Customer Service | Help | FAQ | PEP-Easy | Report a Data Error | About
:
Login
Tip: To turn on (or off) thumbnails in the list of videos….

PEP-Web Tip of the Day

To visualize a snapshot of a Video in PEP Web, simply turn on the Preview feature located above the results list of the Videos Section.

For the complete list of tips, see PEP-Web Tips on the PEP-Web support page.

Olinick, S.L. (1975). On Empathic Perception and the Problems of Reporting Psychoanalytic Processes. Int. J. Psycho-Anal., 56:147-154.

(1975). International Journal of Psycho-Analysis, 56:147-154

On Empathic Perception and the Problems of Reporting Psychoanalytic Processes

Stanley L. Olinick

… the rose was to be found in its own eternity and not in his words … we may mention or allude to a thing, but not express it; and … the tall, proud volumes casting a golden shadow in a corner were not … a mirror of the world, but rather one thing more added to the world. JORGE LUIS BORGES (1964).

I

The nature of psychoanalytic data is unique among the sciences. Indeed, it has been categorically stated that the facts of consciousness cannot be used in scientific method (Ashby, 1954) and that there can exist no science of the unconscious mind (Planck, 1949). That these prestigious scientists are mistaken is a painful example of the fact that our data are readily misunderstood or misperceived by the untrained observer or commentator, no matter how able a scientist he is (cf. also Lashley's comments in Colby & Lashley, 1957). Recognition and knowledge of the observational data of psychoanalysis are prerequisite to the subsequent understanding of psychoanalytic theory—a banal truth, but only if one is already familiar with and accepts these data. How to communicate them, or whether they can be communicated, warrants more attention than it has so far received within psychoanalysis itself.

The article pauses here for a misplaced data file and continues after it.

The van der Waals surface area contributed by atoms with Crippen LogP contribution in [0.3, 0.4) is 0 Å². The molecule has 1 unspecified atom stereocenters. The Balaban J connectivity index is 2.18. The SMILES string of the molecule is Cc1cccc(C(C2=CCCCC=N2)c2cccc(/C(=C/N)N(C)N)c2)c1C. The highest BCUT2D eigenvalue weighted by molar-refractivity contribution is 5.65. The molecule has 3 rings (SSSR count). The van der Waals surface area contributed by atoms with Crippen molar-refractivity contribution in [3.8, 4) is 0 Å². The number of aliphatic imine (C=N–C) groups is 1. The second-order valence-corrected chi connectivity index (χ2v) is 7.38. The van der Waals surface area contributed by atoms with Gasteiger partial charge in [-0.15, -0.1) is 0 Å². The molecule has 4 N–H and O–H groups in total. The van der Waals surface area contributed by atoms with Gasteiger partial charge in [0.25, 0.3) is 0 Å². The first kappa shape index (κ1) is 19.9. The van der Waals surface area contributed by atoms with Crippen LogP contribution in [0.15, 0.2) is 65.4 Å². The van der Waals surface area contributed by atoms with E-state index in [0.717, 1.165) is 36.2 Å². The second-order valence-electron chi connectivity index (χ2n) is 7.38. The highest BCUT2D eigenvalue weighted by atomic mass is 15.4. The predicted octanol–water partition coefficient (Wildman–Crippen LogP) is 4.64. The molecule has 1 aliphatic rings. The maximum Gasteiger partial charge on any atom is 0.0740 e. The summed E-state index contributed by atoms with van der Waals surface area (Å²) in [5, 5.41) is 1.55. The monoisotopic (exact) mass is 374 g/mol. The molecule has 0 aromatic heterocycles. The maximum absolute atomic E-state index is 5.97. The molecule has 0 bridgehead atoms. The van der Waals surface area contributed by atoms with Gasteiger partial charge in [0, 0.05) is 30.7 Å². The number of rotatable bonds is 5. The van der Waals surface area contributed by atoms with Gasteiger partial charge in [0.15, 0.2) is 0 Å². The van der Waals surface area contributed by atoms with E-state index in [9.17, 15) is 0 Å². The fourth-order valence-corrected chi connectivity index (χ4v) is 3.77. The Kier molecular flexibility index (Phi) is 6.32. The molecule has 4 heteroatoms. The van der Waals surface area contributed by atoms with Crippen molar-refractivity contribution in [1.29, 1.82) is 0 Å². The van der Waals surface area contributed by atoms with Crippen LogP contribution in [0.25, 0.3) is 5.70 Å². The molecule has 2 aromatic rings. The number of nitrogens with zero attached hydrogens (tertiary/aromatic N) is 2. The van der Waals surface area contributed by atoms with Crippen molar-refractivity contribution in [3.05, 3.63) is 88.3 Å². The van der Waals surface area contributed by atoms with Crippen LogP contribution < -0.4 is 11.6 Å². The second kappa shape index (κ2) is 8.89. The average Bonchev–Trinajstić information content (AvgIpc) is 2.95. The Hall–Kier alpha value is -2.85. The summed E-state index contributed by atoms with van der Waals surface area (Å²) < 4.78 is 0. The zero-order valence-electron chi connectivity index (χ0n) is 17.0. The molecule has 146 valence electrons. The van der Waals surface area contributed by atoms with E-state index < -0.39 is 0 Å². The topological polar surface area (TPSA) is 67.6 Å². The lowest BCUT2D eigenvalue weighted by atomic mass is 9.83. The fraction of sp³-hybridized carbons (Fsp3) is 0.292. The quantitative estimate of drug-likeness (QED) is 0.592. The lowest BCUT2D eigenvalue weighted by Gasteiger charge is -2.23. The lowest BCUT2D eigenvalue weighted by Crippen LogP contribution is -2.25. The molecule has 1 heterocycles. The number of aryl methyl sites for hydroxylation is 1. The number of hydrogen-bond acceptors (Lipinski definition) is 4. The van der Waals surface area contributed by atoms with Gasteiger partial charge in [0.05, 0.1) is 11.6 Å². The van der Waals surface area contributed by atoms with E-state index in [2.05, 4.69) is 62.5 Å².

In this essay I shall discuss the problems inherent in the communication of the observed data of psychoanalysis. It will be necessary to comment also on both the nature and the manner of perception of those data. The transmission of content in the traditional psychiatric usage of that term and in the sense of verbatim or condensed transcription of what has been said usually offers little problem.

[This is a summary or excerpt from the full text of the book or article. The full text of the document is available to subscribers.]

Copyright © 2020, Psychoanalytic Electronic Publishing, ISSN 2472-6982 Customer Service | Help | FAQ | Download PEP Bibliography | Report a Data Error | About

WARNING! This text is printed for personal use. It is copyright to the journal in which it originally appeared. It is illegal to redistribute it in any form.